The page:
Unlike the men of the agrarian period, the men of the industrial period tended to work far away from home tucked away in factories or offices. He was considered to be, to a large extent, the bread winner of the family and could, or should, expect little (if any) help from his wife or children. This is thought to have helped to destroy the equalitarian position of women.
Industrialism is viewed, by many, as the institution that destroyed the extended family system and ushered in the socalled “isolated nuclear family” (families were expected to consist of parents and children only). They were also expected to have assigned task (the father worked outside of the home and the mother should work within the household). Industrialism also destroyed the drive towards land ownership, that had existed under the agrarian system. Mobility was essential to the success of the growing industry consequently it was important that a system be engendered that down played ties to the land or family (kinship ties were a hindrance to nobility ).
Other changes that took place with the introduction of industrialism were: (1) children could now support their own families with their own earnings, as a results they no longer needed the blessings of their elders; (2) since advancement, on the job, depended solely on the individual’s ability and not kinship ties obedience was no longer a necessity; (3) In addition, instruction and training, at home, was replaced by instruction and training in the public schools and factories. Industrialism also reduced the need for children to engage in employment thus freeing them to attend school.
One view espouses the belief that it was the slave master and/or plantation that held the slave’s family and moral fortitude together. They felt that if those factors were removed the slave family system would crumble. Therefore, the slave family depended, to a large extent, on the whims of the slave master.
The African slave tended to identify with the idea of the extended kinship family. This conclusion was based on information about the slave’s method of naming their children (often after nonnuclear family members). The slave owner, on the other hand, treated the slaves as property, creating and destroying family units whenever it was economically advantageous to do so. It is important, here, that I point out the fact that these scholars did not think that all slave owners felt this way. Some slave masters were not as callous towards the slave’s family. Instead, some of them went to great pains to ensure that the slave family stayed together (they did this by selling or buying slave families as a unit).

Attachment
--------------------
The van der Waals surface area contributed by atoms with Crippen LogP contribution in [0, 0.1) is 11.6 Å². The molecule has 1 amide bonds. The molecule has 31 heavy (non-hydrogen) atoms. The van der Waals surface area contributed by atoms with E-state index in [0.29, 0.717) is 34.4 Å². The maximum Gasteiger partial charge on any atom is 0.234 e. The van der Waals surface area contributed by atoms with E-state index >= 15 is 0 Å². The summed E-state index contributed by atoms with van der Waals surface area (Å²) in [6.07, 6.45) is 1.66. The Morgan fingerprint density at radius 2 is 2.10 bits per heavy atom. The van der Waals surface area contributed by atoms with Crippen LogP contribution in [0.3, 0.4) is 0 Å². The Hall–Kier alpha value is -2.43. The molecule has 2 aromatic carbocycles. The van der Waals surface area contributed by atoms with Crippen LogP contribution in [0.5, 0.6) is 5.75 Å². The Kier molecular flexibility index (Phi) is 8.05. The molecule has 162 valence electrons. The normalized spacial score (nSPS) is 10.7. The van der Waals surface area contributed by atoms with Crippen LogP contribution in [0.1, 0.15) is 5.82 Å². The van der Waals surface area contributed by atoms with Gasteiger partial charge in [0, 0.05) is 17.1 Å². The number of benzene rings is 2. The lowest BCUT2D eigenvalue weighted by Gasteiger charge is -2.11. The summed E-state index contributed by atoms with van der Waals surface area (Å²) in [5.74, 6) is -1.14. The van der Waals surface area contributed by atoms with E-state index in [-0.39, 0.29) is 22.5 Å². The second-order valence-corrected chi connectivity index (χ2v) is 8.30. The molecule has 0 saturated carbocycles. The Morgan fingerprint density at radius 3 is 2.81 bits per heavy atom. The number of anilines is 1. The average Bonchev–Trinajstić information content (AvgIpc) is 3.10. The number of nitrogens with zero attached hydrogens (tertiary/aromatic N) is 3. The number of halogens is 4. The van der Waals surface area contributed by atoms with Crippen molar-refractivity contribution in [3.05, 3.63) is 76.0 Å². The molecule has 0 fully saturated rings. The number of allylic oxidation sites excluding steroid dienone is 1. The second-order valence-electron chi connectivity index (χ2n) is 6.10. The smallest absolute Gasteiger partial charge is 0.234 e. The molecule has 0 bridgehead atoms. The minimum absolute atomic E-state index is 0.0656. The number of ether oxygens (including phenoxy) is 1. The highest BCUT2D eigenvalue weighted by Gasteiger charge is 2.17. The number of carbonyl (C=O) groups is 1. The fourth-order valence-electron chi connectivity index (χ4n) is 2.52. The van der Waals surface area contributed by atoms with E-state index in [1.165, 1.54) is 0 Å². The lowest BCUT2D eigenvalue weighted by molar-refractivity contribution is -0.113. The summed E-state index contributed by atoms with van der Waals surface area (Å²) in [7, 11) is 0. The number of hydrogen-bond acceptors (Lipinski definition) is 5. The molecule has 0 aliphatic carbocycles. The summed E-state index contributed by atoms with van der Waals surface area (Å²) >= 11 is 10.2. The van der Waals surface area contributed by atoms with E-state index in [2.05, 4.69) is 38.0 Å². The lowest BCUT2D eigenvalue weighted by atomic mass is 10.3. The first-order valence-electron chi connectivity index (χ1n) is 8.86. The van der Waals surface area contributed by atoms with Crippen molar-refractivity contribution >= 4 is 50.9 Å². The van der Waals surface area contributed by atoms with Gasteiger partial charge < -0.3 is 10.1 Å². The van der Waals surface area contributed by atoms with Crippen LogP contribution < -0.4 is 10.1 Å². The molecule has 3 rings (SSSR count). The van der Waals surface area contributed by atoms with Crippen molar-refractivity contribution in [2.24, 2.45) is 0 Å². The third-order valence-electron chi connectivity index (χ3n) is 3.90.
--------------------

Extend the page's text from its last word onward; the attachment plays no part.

Herbert G. Gutman, “The Black Family in Slavery and Freedom, 17501925”, argues the opposite. He states that in all of his research he finds that the breakup of the slave’s family, by the slave master, was very minimum. He states that the vast majority of slave families embraced the nuclear family pattern (that most slaves sold from the family were older children and unmarried adults). He went on to state that most children lived in two parent families and that these parents tended to remain married for long periods of time.
In conclusion, he stated that the African slave family, in their attempts to adjust to the harshness of slavery, learned from (and embraced) the slave master’s nuclear family system. Once this system was adopted the slave family adhered to it rigidly. This system was found to exist under various conditions (in the “Lower South” as well as the “Upper South”, on large farms and on plantations, with “good” masters and bad masters).
Within the above family structures we find the same decision making tools in place that are found in white families. Patriarches (where the father/husband makes the major decisions for the family); matriarchs (where the major decisions are made by the mother/wife often in the absence of a male); and thirdly, there is the equalitarian system of joint decision making.